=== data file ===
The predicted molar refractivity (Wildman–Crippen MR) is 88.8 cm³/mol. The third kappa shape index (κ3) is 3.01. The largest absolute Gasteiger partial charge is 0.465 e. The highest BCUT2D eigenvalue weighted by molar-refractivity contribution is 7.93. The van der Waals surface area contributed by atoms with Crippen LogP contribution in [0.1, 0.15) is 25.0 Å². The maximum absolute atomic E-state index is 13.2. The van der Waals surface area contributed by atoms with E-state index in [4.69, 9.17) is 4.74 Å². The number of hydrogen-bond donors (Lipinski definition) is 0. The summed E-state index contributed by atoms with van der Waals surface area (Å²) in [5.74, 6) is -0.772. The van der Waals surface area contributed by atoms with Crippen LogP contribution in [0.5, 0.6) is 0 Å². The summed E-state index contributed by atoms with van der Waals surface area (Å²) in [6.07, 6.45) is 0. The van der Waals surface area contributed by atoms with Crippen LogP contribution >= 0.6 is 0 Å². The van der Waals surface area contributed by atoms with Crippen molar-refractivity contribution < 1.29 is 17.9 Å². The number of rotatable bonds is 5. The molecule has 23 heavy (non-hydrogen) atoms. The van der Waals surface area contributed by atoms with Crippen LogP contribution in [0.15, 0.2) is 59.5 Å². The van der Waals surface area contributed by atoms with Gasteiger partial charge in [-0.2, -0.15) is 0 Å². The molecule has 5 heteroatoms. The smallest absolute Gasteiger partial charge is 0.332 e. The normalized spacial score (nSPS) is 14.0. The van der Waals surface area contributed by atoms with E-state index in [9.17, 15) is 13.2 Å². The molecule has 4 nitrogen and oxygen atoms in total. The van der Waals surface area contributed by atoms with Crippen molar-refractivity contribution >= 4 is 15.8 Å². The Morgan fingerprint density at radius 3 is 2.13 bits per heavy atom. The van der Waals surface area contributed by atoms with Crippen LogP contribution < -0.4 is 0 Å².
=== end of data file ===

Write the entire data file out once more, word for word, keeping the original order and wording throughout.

The predicted molar refractivity (Wildman–Crippen MR) is 88.8 cm³/mol. The third kappa shape index (κ3) is 3.01. The largest absolute Gasteiger partial charge is 0.465 e. The highest BCUT2D eigenvalue weighted by molar-refractivity contribution is 7.93. The van der Waals surface area contributed by atoms with Crippen LogP contribution in [0.1, 0.15) is 25.0 Å². The maximum absolute atomic E-state index is 13.2. The van der Waals surface area contributed by atoms with E-state index in [4.69, 9.17) is 4.74 Å². The number of hydrogen-bond donors (Lipinski definition) is 0. The summed E-state index contributed by atoms with van der Waals surface area (Å²) in [5.74, 6) is -0.772. The van der Waals surface area contributed by atoms with Crippen LogP contribution in [0.5, 0.6) is 0 Å². The summed E-state index contributed by atoms with van der Waals surface area (Å²) in [6.07, 6.45) is 0. The van der Waals surface area contributed by atoms with Crippen LogP contribution >= 0.6 is 0 Å². The van der Waals surface area contributed by atoms with Crippen molar-refractivity contribution < 1.29 is 17.9 Å². The number of rotatable bonds is 5. The molecule has 23 heavy (non-hydrogen) atoms. The van der Waals surface area contributed by atoms with Crippen LogP contribution in [0.15, 0.2) is 59.5 Å². The van der Waals surface area contributed by atoms with Gasteiger partial charge in [-0.2, -0.15) is 0 Å². The molecule has 5 heteroatoms. The smallest absolute Gasteiger partial charge is 0.332 e. The normalized spacial score (nSPS) is 14.0. The van der Waals surface area contributed by atoms with E-state index in [9.17, 15) is 13.2 Å². The molecule has 4 nitrogen and oxygen atoms in total. The van der Waals surface area contributed by atoms with Crippen molar-refractivity contribution >= 4 is 15.8 Å². The Morgan fingerprint density at radius 3 is 2.13 bits per heavy atom. The van der Waals surface area contributed by atoms with Crippen LogP contribution < -0.4 is 0 Å².